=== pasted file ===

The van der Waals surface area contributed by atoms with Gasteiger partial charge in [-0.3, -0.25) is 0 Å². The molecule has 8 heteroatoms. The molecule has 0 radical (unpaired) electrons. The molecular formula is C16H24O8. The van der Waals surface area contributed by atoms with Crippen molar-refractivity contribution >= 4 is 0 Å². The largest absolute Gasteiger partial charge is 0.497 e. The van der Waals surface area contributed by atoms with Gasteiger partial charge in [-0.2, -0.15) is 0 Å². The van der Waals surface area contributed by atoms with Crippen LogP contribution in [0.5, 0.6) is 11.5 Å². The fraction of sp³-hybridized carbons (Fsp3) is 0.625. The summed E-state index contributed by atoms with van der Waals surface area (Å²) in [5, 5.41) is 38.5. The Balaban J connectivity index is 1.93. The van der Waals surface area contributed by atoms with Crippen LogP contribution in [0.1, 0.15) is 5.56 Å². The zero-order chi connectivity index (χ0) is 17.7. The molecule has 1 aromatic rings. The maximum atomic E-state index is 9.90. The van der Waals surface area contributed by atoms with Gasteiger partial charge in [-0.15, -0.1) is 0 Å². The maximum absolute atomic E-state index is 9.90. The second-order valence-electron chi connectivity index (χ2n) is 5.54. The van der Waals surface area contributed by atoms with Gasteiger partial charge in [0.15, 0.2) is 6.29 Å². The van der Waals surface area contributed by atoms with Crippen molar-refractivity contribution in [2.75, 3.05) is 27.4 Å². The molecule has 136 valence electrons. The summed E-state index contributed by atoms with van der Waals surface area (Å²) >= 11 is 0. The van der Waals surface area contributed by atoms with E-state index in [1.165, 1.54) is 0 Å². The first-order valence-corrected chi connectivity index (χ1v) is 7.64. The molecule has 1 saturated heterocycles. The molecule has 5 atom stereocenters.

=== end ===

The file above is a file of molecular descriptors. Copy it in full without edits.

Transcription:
The van der Waals surface area contributed by atoms with Gasteiger partial charge in [-0.3, -0.25) is 0 Å². The molecule has 8 heteroatoms. The molecule has 0 radical (unpaired) electrons. The molecular formula is C16H24O8. The van der Waals surface area contributed by atoms with Crippen molar-refractivity contribution >= 4 is 0 Å². The largest absolute Gasteiger partial charge is 0.497 e. The van der Waals surface area contributed by atoms with Gasteiger partial charge in [-0.2, -0.15) is 0 Å². The van der Waals surface area contributed by atoms with Crippen LogP contribution in [0.5, 0.6) is 11.5 Å². The fraction of sp³-hybridized carbons (Fsp3) is 0.625. The summed E-state index contributed by atoms with van der Waals surface area (Å²) in [5, 5.41) is 38.5. The Balaban J connectivity index is 1.93. The van der Waals surface area contributed by atoms with Crippen LogP contribution in [0.1, 0.15) is 5.56 Å². The zero-order chi connectivity index (χ0) is 17.7. The molecule has 1 aromatic rings. The maximum atomic E-state index is 9.90. The van der Waals surface area contributed by atoms with Gasteiger partial charge in [-0.15, -0.1) is 0 Å². The maximum absolute atomic E-state index is 9.90. The second-order valence-electron chi connectivity index (χ2n) is 5.54. The van der Waals surface area contributed by atoms with Gasteiger partial charge in [0.15, 0.2) is 6.29 Å². The van der Waals surface area contributed by atoms with Crippen molar-refractivity contribution in [2.75, 3.05) is 27.4 Å². The molecule has 136 valence electrons. The summed E-state index contributed by atoms with van der Waals surface area (Å²) >= 11 is 0. The van der Waals surface area contributed by atoms with E-state index in [1.165, 1.54) is 0 Å². The first-order valence-corrected chi connectivity index (χ1v) is 7.64. The molecule has 1 saturated heterocycles. The molecule has 5 atom stereocenters.